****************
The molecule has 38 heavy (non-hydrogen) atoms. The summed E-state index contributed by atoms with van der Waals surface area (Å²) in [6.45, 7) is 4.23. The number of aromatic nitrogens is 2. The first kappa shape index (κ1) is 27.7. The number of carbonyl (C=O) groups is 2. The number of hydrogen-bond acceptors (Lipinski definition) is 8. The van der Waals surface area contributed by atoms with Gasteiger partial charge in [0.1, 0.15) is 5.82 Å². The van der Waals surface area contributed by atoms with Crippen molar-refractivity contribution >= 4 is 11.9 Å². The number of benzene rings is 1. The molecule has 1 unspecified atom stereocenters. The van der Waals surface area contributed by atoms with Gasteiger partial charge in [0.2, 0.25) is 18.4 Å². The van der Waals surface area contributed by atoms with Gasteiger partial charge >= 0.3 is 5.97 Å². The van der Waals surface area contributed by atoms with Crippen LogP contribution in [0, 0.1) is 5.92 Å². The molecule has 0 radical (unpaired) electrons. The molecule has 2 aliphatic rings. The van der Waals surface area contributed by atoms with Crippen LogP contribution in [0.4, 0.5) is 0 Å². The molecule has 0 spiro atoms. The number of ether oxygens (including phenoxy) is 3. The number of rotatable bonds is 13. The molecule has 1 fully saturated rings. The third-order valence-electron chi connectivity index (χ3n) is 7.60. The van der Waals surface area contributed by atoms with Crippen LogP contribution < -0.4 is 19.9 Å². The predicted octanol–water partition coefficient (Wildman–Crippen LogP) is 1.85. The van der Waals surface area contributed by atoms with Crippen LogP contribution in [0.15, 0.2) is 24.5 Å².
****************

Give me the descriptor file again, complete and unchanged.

The molecule has 38 heavy (non-hydrogen) atoms. The summed E-state index contributed by atoms with van der Waals surface area (Å²) in [6.45, 7) is 4.23. The number of aromatic nitrogens is 2. The first kappa shape index (κ1) is 27.7. The number of carbonyl (C=O) groups is 2. The number of hydrogen-bond acceptors (Lipinski definition) is 8. The van der Waals surface area contributed by atoms with Gasteiger partial charge in [0.1, 0.15) is 5.82 Å². The van der Waals surface area contributed by atoms with Crippen molar-refractivity contribution >= 4 is 11.9 Å². The number of benzene rings is 1. The molecule has 1 unspecified atom stereocenters. The van der Waals surface area contributed by atoms with Gasteiger partial charge in [0.2, 0.25) is 18.4 Å². The van der Waals surface area contributed by atoms with Gasteiger partial charge >= 0.3 is 5.97 Å². The van der Waals surface area contributed by atoms with Crippen LogP contribution in [0, 0.1) is 5.92 Å². The molecule has 0 radical (unpaired) electrons. The molecule has 2 aliphatic rings. The van der Waals surface area contributed by atoms with Crippen LogP contribution in [0.4, 0.5) is 0 Å². The molecule has 0 spiro atoms. The number of ether oxygens (including phenoxy) is 3. The number of rotatable bonds is 13. The molecule has 1 fully saturated rings. The third-order valence-electron chi connectivity index (χ3n) is 7.60. The van der Waals surface area contributed by atoms with Crippen LogP contribution < -0.4 is 19.9 Å². The predicted octanol–water partition coefficient (Wildman–Crippen LogP) is 1.85. The van der Waals surface area contributed by atoms with Crippen LogP contribution in [0.15, 0.2) is 24.5 Å².